Nasty character actors: Bruce Gordon (“The Untouchables”), Bill McKinney (“Deliverance” and “The Outlaw Josey Wales”), Charles Napier (“The Blues Brothers” and “Rambo: First Blood Part II”).

“North Dallas Forty” on and off screen: Peter Gent (he wrote the book), G.D. Spradlin (he played the coach), Al Davis (just win, baby).

Not a good year for character actors: William Campbell (“Star Trek”), Edson Stroll (“McHale’s Navy”), Barbara Stuart (“Bachelor Party” and “Gomer Pyle USMC”).

Notorious women, if only for these roles: Anne Francis (“Honey West”), Jane Russell (“The Outlaw”), Maria Schneider (“Last Tango In Paris”).

Remarkable women: Judy Lewis (an actress, writer and therapist whose parents’ identities — the unmarried Clark Gable and Loretta Young — were long a Hollywood secret), Barbara Orbison (a teenaged German fan who became Roy Orbison’s wife, then his manager, then the tireless guardian of his legacy), Betty Skelton (a record-setting race pilot and race driver).

Seen, heard and read in Milwaukee: John McCullough (TV news anchor), Larry “The Legend” Johnson (DJ and talk-show host), Tim Cuprisin (reporter, media columnist and my friend).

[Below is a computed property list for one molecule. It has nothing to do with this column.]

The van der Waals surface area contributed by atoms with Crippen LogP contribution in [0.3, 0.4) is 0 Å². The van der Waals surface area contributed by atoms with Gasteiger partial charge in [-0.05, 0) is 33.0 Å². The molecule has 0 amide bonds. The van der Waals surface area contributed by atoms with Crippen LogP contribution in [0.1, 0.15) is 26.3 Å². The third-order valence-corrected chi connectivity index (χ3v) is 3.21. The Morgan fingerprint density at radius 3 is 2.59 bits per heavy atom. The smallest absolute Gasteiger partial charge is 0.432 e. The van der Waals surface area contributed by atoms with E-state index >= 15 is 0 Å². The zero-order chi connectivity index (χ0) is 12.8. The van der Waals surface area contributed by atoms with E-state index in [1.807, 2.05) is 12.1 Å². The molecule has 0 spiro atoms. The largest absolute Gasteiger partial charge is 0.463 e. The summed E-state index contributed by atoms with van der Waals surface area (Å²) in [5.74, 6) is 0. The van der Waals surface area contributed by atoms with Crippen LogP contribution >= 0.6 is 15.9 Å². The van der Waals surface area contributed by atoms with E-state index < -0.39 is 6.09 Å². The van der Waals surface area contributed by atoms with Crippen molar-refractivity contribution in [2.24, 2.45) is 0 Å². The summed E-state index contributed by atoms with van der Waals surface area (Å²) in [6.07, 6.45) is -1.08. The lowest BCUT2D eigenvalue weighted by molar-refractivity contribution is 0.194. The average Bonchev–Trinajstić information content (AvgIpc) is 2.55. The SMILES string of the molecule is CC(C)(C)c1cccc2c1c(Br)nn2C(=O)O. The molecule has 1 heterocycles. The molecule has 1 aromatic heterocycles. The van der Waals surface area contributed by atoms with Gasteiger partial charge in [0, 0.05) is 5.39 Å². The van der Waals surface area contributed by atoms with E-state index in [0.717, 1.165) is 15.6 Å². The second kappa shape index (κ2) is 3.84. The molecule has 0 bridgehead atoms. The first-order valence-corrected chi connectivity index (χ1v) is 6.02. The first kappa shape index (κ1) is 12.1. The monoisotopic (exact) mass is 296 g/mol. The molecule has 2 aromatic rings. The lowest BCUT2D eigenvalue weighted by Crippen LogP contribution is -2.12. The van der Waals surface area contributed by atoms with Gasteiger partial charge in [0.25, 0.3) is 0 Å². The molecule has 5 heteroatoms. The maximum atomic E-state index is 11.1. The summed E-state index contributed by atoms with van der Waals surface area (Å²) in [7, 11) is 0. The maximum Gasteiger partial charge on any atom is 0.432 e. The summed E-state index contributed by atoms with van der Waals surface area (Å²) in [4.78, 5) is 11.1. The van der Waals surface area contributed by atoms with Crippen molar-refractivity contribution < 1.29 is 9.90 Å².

Sitcom savants: Sam Denoff (“The Dick Van Dyke Show” and “That Girl”), Madelyn Pugh Davis (“I Love Lucy”), Sherwood Schwartz (“Gilligan’s Island” and “The Brady Bunch”).

Still champions: Lorenzo Charles (North Carolina State and that dunk), Joe Frazier (heavyweight boxer), Jack LaLanne (fitness guru).

They had soul: Nick Ashford, Howard Tate, Amy Winehouse.

They shaped the songs: Jerry Leiber, Wardell Quezergue, Jerry Ragovoy.

They were country: Marshall Grant (Johnny Cash’s bass player, then his road manager), Ralph Mooney (steel guitarist helped create the Bakersfield sound in the late ’50s), Ferlin Husky (Bakersfield singer who helped create the Nashville sound at the same time).

Finally, we come to Gerry Rafferty, who defies being categorized in death as he did in life.

Yeah, but now it’s a dream, it’s a memory
But I’ll never forget what you gave to me

“The Royal Mile (Sweet Darlin’),” Gerry Rafferty, from “Snakes and Ladders,” 1980. It’s out of print.


Filed under December 2011, Sounds

Detoured from Baker Street

By now you know Gerry Rafferty left us last week.

The significance of his passing already has been nicely documented by Dw. Dunphy at Popdose, by Larry at Iron Leg and by George and Denny at 30 Days Out. Check them out, please.